The Saturday Meal Plan is a helpful guide put together for you to maximize the results of your college football diet. Just enough to leave you feeling full, but not so much you spend your entire Sunday in the bathroom.
BreakfastMain Course - Northwestern vs. #8 Michigan State - Noon - ESPN
Michigan State leads the way for breakfast for the second straight week, which is what happens when you're the only undefeated team left in the Big Ten. Be forewarned, though, just because this matchup doesn't seem all that appealing, it...ok, it isn't really. It's just that the morning slate is light again because that's just the way things work in this television dominated world.
Still, the Spartans shouldn't take Northwestern all that lightly. First of all, no road game is easy, even if it's being played in a stadium with 35 people in it. Yes, Northwestern inexplicably dropped a game to Purdue last week, but that's Northwestern's style. It has a tendency to play to its opponents. So there's a chance that the Wildcats could hand MSU it's first "Sparty, no!" of the season.
Side Orders: Ohio State hosts Purdue, and this game may be interesting for a few reasons. First of all, it's our first chance to see how the Buckeyes will respond following a loss, and they'll also be looking for revenge for last season's loss in West Lafayette. Speaking of revenge, I'm sure Notre Dame wouldn't mind beating Navy and starting a new trend there as well. Or you can just watch Texas, West Virginia and Virginia Tech romp over some conference foes.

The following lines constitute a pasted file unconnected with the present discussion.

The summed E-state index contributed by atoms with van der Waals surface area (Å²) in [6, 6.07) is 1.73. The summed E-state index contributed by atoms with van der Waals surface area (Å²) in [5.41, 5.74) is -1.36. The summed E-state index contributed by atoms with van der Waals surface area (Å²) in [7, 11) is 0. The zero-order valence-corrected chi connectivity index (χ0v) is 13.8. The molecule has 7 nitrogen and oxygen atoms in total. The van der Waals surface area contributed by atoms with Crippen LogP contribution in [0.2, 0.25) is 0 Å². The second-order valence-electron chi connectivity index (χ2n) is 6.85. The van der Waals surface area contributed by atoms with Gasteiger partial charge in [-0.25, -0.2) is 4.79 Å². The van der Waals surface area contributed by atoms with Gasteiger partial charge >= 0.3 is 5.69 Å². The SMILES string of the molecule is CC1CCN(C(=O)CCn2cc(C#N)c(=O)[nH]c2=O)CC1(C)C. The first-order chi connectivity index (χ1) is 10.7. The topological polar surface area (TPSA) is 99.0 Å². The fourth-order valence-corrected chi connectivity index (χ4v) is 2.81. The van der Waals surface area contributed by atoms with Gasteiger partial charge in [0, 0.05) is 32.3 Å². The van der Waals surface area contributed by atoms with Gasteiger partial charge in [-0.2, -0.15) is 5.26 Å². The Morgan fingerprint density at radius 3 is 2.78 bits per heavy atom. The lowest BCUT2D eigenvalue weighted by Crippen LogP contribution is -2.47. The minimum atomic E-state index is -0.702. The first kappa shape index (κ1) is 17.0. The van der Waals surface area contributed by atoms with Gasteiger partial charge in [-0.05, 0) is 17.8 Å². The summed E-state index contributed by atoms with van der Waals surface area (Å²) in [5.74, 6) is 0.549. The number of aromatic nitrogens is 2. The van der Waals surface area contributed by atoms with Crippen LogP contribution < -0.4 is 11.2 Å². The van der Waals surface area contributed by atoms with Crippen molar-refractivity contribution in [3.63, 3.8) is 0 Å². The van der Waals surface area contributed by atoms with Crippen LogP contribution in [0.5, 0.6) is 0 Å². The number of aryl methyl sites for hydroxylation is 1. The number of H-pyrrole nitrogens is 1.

LunchMain Course - #5 Auburn vs. #6 LSU - 3:30pm - CBS
Two undefeated Tigers roll into Jordan-Hare on Saturday, and only one will emerge. Who is it going to be? Well, there are going to be two different games being played in this one. There's the game between each team's strength -- Auburn's offense and LSU's defense -- and their weakness -- Auburn's defense and LSU's offense.
Odds are that whichever team's weakness best resembles a strength is going to emerge victorious, and have a much easier path to the SEC title and possibly a BCS game. If you're wondering which way I'm leaning, well, I'll just say that one team has Cam Newton at quarterback and the other has some indecipherable combination of Jordan Jefferson and Jarrett Lee.
Also, I'll be doing a live-chat during this game over at our Facebook page, so stop on by and make fun of Les Miles for four hours with me, won't you?
Side Orders: The afternoon is packed with some big games this week. If for some reason two undefeated teams battling it out isn't good enough for you, you can always go with Iowa and Wisconsin or the also undefeated Oklahoma State taking on previously undefeated Nebraska.
Main Course - #18 Missouri vs. #3 Oklahoma - 8pm - ABC
Personally, I've been waiting to dig in to this one for a while. I've seen Missouri play a few times this season, and as I've said here before, I'm just not sure what to make of them. The Tigers are a good team, but are they really 11th in the BCS good? Is that what a couple of victories over some 3-3 BCS teams and nobody else gets you these days?
Whatever the case, we'll find out on Saturday night. If the Tigers can knock off the team that sits atop the current BCS standings, then I guess we have to take them seriously.
Though, I feel I should point this out as well, just so Missouri fans can hate me a little less, I think Oklahoma is a bit overrated as well. Still, I think the Sooners will prove to be better on Saturday night.
Side Orders: Bit of an light night on the menu this week. There really aren't any other marquee matchups being played on Saturday night. Kentucky and Georgia could be interesting seeing as how both teams are still alive in the SEC East, but other than that the only game that even catches my eye is TCU and Air Force. Though, if you hate yourself, you could always tune in to Texas A&M and Kansas.